POSTMODERN IMPRESSIONS OF OLD FOLK SONGS

POSTMODERN IMPRESSIONS OF OLD FOLK SONGS

WALNUT CREEK, CA—For 30 years the California Symphony has served as a musical beacon for Contra Costa County, located nearly 30 miles east of San Francisco. And its programs are ambitious, often on the very limits of what can be comfortably carried out and absorbed.

The May 7 season finale featured not only the elusive lush-romantic Bruckner, but also a world premiere by composer-in-residence Dan Visconti, 34, from Chicago. Visconti’s 25-minute cello concerto “Tangle Eye”—his third work written for this ensemble—circles back from his multimedia interests to a more conventional three-movement, non-electronic concept in which the cellist is playing virtually nonstop. This is a virtuosic part as the soloist traces free variations on different folk songs: “Black Is the Color,” “Shenandoah,”  “Tangle Eye Blues.” But it’s no rocking-chair treatment: The high cello lines will clash fiercely with the orchestra in whirlwind fashion, while in the “Tangle Eye” finale the cello pizzicatos (plucked strings) mimic a blues guitar, with sliding tones and all—a unique touch. In between “Shenandoah” flows through in flood stage, immersed in the cello’s demanding double stops.

The work could have been subtitled postmodern impressions of timeless folk songs.

Visconti does some fascinating pairings, like a duet of cello with drum. But his work lacks a lucid sense of direction and structure, ending up as a showpiece for the solo cello more than as a fully viable concerto.

The soloist was the Israeli-American Inbal Segev, playing an exhausting part with minor slipups, mostly in the highest register. She redeemed herself in the encore with a sterling solo rendition of the Sarabande, from the Bach Suite No. 3.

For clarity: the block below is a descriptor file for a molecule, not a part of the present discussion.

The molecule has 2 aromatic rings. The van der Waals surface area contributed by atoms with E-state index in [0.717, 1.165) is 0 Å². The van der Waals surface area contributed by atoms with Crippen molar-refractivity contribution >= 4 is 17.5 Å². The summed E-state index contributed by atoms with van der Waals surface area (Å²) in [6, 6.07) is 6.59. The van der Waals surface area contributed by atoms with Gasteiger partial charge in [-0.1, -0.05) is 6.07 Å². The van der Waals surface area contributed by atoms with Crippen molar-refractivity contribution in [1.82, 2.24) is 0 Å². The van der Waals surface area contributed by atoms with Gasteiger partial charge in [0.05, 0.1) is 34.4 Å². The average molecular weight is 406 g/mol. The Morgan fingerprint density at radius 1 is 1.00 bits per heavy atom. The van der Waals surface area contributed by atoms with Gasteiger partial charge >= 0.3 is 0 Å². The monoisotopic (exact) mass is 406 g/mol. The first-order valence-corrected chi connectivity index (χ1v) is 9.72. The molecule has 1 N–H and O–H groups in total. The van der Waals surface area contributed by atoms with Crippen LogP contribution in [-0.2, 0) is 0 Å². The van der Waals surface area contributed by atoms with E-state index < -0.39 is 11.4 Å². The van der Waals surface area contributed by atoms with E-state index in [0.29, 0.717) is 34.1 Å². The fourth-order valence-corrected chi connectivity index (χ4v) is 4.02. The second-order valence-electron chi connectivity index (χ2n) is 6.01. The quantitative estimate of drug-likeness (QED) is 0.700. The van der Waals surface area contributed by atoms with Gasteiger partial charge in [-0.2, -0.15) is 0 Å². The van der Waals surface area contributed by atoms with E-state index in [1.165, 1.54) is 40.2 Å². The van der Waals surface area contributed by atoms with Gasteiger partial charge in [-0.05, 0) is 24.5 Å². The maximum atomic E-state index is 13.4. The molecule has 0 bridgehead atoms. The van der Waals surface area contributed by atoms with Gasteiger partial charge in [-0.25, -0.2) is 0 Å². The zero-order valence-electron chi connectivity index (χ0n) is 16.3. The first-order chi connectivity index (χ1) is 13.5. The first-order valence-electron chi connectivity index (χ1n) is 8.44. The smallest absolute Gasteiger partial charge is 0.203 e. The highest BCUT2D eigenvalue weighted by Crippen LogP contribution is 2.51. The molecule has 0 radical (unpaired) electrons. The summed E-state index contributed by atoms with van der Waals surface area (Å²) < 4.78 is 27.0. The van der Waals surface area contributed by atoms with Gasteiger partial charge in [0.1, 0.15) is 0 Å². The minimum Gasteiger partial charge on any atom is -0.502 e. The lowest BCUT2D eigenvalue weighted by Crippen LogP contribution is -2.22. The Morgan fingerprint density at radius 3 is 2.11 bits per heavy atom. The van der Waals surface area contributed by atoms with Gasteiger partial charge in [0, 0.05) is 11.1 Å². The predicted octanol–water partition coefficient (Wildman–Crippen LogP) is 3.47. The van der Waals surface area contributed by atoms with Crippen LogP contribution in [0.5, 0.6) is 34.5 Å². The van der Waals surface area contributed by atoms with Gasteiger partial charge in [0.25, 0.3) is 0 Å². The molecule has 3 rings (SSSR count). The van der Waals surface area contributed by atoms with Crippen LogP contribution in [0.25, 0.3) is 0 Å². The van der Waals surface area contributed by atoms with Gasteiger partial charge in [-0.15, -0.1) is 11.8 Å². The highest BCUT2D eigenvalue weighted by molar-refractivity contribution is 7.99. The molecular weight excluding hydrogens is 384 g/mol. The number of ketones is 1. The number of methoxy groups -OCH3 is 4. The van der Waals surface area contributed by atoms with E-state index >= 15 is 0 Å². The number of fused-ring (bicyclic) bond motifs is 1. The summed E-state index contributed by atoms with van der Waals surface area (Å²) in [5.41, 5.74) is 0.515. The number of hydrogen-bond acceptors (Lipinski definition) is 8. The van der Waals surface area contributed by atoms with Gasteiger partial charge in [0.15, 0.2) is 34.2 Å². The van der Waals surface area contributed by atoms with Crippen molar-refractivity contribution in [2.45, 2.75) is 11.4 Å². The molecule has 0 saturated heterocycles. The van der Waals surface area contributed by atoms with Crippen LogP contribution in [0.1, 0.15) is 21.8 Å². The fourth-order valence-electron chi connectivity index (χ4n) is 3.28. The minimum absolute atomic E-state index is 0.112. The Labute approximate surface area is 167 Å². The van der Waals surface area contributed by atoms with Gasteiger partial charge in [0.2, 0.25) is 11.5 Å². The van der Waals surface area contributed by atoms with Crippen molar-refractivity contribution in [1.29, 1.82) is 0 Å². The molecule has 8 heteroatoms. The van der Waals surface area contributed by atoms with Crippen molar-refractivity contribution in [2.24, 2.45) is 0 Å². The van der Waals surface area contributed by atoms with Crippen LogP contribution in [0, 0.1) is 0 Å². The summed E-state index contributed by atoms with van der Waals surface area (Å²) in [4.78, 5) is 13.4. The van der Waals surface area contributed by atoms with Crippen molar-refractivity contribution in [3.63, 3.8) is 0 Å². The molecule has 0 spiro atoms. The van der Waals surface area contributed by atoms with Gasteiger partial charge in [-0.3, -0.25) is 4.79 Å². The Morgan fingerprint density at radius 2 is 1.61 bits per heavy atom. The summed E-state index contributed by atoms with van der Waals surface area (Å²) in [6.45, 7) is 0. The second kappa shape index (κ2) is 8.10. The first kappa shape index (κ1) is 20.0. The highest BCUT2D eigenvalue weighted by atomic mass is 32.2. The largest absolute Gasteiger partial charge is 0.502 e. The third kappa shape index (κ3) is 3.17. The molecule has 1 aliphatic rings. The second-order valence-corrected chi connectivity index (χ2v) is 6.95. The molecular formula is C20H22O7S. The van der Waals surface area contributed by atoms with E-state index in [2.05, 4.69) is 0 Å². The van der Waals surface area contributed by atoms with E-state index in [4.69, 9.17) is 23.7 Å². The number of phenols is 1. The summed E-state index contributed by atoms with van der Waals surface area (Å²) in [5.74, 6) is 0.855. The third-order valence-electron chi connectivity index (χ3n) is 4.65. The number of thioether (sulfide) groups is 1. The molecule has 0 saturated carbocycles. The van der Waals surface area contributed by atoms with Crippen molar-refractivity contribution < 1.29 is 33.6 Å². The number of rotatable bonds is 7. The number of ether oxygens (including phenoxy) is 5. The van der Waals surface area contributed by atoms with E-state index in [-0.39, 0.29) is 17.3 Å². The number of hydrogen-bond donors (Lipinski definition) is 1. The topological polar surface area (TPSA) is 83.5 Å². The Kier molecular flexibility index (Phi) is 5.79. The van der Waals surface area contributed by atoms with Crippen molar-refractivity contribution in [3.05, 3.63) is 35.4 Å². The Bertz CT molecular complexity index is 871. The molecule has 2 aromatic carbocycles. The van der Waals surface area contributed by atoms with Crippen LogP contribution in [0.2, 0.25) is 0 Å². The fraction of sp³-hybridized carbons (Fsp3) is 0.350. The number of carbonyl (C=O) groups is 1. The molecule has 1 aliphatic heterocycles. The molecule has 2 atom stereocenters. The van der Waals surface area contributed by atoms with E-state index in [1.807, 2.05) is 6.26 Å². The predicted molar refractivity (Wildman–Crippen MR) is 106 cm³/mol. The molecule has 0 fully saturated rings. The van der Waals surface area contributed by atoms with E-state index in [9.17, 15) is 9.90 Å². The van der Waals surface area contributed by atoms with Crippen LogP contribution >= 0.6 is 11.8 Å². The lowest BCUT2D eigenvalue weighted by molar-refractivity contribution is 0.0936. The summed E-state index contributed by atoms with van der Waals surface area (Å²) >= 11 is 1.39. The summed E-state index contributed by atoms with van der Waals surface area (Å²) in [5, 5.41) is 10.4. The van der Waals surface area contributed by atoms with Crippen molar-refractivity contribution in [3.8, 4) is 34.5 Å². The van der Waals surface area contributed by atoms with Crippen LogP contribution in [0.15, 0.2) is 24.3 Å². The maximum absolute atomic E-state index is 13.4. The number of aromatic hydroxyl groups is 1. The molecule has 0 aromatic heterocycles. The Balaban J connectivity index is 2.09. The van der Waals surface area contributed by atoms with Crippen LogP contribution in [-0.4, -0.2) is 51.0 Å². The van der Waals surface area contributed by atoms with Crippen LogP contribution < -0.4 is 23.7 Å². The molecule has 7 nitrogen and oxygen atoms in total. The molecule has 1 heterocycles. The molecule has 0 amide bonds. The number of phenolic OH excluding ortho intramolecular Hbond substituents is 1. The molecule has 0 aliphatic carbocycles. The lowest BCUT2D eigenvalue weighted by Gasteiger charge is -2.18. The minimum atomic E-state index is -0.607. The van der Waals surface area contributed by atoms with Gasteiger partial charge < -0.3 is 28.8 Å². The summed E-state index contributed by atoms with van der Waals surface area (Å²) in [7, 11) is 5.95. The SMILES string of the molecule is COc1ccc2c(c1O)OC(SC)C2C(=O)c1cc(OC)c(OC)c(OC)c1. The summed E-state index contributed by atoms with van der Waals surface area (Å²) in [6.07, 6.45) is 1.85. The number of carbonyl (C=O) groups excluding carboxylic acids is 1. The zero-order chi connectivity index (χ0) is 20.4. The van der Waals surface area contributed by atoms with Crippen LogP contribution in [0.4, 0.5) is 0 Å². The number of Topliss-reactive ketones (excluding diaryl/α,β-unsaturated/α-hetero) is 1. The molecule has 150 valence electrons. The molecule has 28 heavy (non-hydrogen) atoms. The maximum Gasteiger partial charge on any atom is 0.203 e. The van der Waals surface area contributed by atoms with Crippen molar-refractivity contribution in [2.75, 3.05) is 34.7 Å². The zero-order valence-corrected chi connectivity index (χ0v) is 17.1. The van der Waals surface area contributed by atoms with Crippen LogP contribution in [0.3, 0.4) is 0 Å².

The final work, Bruckner’s effusively romantic Symphony No. 6, was not a good choice. The stage size (and perhaps budget) would not allow the oversize forces needed for Bruckner; if the strings sounded thin, it was in part because the 50 or so strings were about a dozen less than used in orchestras of Bruckner’s Austria. Also the conductor needs to abandon all the decorum and throw himself willy-nilly into the captivating, sugary fray. While Music Director Donato Cabrera (formerly a resident conductor with the S.F. Symphony) cues extensively and maintains a tidy baton beat, he is both cautious and wary, far too restrained for this maelstrom of lush sound pouring out of a 58-minute dose of orchestral intoxication.

The nine Bruckner symphonies however have a unique attribute: as Anton Bruckner was first and foremost a dedicated church organist, you can spot in his orchestration the moments when he, in effect, “changes keyboards” or abruptly “pulls out new stops” (like bringing in the full brass section, loud and strong). There are even built-in pauses, as if the organist has more extensive changes of registration than space and time allowed.

The orchestra is game and animated. Its best components lie in the flawless brass section.

MUSIC NOTES—The concert at the Lesher Center had opened with the tempestuous Beethoven “Coriolan” Overture….Visconti was closing out a three-year residency here, having created a new work for the CSO each year…

RUNNING THE BASSES—While in many halls the double basses can barely be heard, here the whole group is atop the risers, fully visible and audible.

California Symphony under Donato Cabrera, the Bruckner-Visconti season finale May 7, at the Lesher Center, Walnut Creek. For CSO info: (925) 945-7469, or go online.

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